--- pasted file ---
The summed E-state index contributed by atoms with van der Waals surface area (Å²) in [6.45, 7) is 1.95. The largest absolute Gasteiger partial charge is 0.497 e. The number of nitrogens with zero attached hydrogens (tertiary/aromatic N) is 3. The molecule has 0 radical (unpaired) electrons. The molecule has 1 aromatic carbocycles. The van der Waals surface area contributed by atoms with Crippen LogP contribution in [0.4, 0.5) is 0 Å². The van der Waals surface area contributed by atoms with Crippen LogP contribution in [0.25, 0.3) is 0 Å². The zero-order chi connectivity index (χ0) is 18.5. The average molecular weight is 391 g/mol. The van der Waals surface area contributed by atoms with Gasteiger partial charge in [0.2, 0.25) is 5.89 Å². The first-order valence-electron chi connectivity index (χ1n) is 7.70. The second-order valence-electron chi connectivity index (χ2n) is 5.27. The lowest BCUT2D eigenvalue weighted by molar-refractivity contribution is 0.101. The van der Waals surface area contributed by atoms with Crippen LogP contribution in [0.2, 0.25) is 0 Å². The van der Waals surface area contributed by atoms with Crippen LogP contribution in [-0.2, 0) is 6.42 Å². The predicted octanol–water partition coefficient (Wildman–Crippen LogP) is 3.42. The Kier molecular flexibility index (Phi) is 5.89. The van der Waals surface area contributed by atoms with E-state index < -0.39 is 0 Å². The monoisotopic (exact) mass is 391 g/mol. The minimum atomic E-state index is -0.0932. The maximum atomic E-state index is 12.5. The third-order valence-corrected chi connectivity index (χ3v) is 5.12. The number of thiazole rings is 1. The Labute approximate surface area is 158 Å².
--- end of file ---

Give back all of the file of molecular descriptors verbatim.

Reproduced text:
The summed E-state index contributed by atoms with van der Waals surface area (Å²) in [6.45, 7) is 1.95. The largest absolute Gasteiger partial charge is 0.497 e. The number of nitrogens with zero attached hydrogens (tertiary/aromatic N) is 3. The molecule has 0 radical (unpaired) electrons. The molecule has 1 aromatic carbocycles. The van der Waals surface area contributed by atoms with Crippen LogP contribution in [0.4, 0.5) is 0 Å². The van der Waals surface area contributed by atoms with Crippen LogP contribution in [0.25, 0.3) is 0 Å². The zero-order chi connectivity index (χ0) is 18.5. The average molecular weight is 391 g/mol. The van der Waals surface area contributed by atoms with Gasteiger partial charge in [0.2, 0.25) is 5.89 Å². The first-order valence-electron chi connectivity index (χ1n) is 7.70. The second-order valence-electron chi connectivity index (χ2n) is 5.27. The lowest BCUT2D eigenvalue weighted by molar-refractivity contribution is 0.101. The van der Waals surface area contributed by atoms with Crippen LogP contribution in [0.2, 0.25) is 0 Å². The van der Waals surface area contributed by atoms with Crippen LogP contribution in [-0.2, 0) is 6.42 Å². The predicted octanol–water partition coefficient (Wildman–Crippen LogP) is 3.42. The Kier molecular flexibility index (Phi) is 5.89. The van der Waals surface area contributed by atoms with E-state index < -0.39 is 0 Å². The monoisotopic (exact) mass is 391 g/mol. The minimum atomic E-state index is -0.0932. The maximum atomic E-state index is 12.5. The third-order valence-corrected chi connectivity index (χ3v) is 5.12. The number of thiazole rings is 1. The Labute approximate surface area is 158 Å².